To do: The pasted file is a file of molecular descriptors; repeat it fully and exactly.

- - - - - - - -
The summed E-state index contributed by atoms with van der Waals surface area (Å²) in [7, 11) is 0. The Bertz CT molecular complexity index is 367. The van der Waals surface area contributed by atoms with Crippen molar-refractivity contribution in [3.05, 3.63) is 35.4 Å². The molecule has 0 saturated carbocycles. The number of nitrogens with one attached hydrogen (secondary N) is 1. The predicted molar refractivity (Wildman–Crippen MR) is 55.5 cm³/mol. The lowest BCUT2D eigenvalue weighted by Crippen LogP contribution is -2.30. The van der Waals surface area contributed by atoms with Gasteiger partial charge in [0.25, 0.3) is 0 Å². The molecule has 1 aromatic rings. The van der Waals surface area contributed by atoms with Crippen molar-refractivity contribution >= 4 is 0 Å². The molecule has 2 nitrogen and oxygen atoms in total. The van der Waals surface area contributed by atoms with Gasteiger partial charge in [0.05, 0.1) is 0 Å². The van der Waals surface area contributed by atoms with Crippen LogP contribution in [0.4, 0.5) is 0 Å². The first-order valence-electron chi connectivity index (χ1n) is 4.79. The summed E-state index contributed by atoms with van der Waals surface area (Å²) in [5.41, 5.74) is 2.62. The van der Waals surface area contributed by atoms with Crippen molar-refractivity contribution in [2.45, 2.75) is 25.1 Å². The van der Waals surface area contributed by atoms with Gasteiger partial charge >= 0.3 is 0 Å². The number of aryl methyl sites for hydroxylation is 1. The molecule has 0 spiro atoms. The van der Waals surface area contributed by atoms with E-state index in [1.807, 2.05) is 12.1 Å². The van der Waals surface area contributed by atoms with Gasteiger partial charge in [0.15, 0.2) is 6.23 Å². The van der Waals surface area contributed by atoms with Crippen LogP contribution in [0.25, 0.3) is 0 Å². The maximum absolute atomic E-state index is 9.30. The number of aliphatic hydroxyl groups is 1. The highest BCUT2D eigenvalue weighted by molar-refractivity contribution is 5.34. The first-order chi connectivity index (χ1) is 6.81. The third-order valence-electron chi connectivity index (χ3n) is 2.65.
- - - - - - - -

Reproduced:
The summed E-state index contributed by atoms with van der Waals surface area (Å²) in [7, 11) is 0. The Bertz CT molecular complexity index is 367. The van der Waals surface area contributed by atoms with Crippen molar-refractivity contribution in [3.05, 3.63) is 35.4 Å². The molecule has 0 saturated carbocycles. The number of nitrogens with one attached hydrogen (secondary N) is 1. The predicted molar refractivity (Wildman–Crippen MR) is 55.5 cm³/mol. The lowest BCUT2D eigenvalue weighted by Crippen LogP contribution is -2.30. The van der Waals surface area contributed by atoms with Gasteiger partial charge in [0.25, 0.3) is 0 Å². The molecule has 1 aromatic rings. The van der Waals surface area contributed by atoms with Crippen molar-refractivity contribution >= 4 is 0 Å². The molecule has 2 nitrogen and oxygen atoms in total. The van der Waals surface area contributed by atoms with Gasteiger partial charge in [0.05, 0.1) is 0 Å². The van der Waals surface area contributed by atoms with Crippen LogP contribution in [0.4, 0.5) is 0 Å². The first-order valence-electron chi connectivity index (χ1n) is 4.79. The summed E-state index contributed by atoms with van der Waals surface area (Å²) in [5.41, 5.74) is 2.62. The van der Waals surface area contributed by atoms with Crippen molar-refractivity contribution in [2.45, 2.75) is 25.1 Å². The van der Waals surface area contributed by atoms with Gasteiger partial charge >= 0.3 is 0 Å². The number of aryl methyl sites for hydroxylation is 1. The molecule has 0 spiro atoms. The van der Waals surface area contributed by atoms with E-state index in [1.807, 2.05) is 12.1 Å². The van der Waals surface area contributed by atoms with Gasteiger partial charge in [0.15, 0.2) is 6.23 Å². The van der Waals surface area contributed by atoms with Crippen LogP contribution in [0.25, 0.3) is 0 Å². The maximum absolute atomic E-state index is 9.30. The number of aliphatic hydroxyl groups is 1. The highest BCUT2D eigenvalue weighted by molar-refractivity contribution is 5.34. The first-order chi connectivity index (χ1) is 6.81. The third-order valence-electron chi connectivity index (χ3n) is 2.65.